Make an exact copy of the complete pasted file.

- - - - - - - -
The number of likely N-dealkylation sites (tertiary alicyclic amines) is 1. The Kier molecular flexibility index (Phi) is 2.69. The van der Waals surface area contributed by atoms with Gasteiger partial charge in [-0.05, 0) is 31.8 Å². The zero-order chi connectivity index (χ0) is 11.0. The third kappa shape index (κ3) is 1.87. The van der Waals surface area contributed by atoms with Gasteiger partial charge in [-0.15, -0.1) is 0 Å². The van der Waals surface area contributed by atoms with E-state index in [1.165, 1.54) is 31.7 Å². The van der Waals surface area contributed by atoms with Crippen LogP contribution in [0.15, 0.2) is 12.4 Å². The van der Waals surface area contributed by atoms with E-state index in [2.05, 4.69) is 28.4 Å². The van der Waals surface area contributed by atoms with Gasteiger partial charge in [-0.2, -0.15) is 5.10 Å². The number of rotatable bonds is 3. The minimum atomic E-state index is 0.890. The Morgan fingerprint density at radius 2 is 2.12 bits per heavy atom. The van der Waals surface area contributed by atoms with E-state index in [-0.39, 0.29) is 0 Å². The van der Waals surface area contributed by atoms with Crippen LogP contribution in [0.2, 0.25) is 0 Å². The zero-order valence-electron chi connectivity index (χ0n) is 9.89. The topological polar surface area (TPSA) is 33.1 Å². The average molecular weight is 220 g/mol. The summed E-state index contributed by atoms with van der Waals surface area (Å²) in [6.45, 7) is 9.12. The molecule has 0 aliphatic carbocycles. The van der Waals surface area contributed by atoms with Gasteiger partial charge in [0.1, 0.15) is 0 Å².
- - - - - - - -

The number of likely N-dealkylation sites (tertiary alicyclic amines) is 1. The Kier molecular flexibility index (Phi) is 2.69. The van der Waals surface area contributed by atoms with Gasteiger partial charge in [-0.05, 0) is 31.8 Å². The zero-order chi connectivity index (χ0) is 11.0. The third kappa shape index (κ3) is 1.87. The van der Waals surface area contributed by atoms with Gasteiger partial charge in [-0.15, -0.1) is 0 Å². The van der Waals surface area contributed by atoms with E-state index in [1.165, 1.54) is 31.7 Å². The van der Waals surface area contributed by atoms with Crippen LogP contribution in [0.15, 0.2) is 12.4 Å². The van der Waals surface area contributed by atoms with E-state index in [2.05, 4.69) is 28.4 Å². The van der Waals surface area contributed by atoms with Gasteiger partial charge in [-0.2, -0.15) is 5.10 Å². The number of rotatable bonds is 3. The minimum atomic E-state index is 0.890. The Morgan fingerprint density at radius 2 is 2.12 bits per heavy atom. The van der Waals surface area contributed by atoms with E-state index in [-0.39, 0.29) is 0 Å². The van der Waals surface area contributed by atoms with Crippen LogP contribution in [0.2, 0.25) is 0 Å². The zero-order valence-electron chi connectivity index (χ0n) is 9.89. The topological polar surface area (TPSA) is 33.1 Å². The average molecular weight is 220 g/mol. The summed E-state index contributed by atoms with van der Waals surface area (Å²) in [6.45, 7) is 9.12. The molecule has 0 aliphatic carbocycles. The van der Waals surface area contributed by atoms with Gasteiger partial charge in [0.1, 0.15) is 0 Å².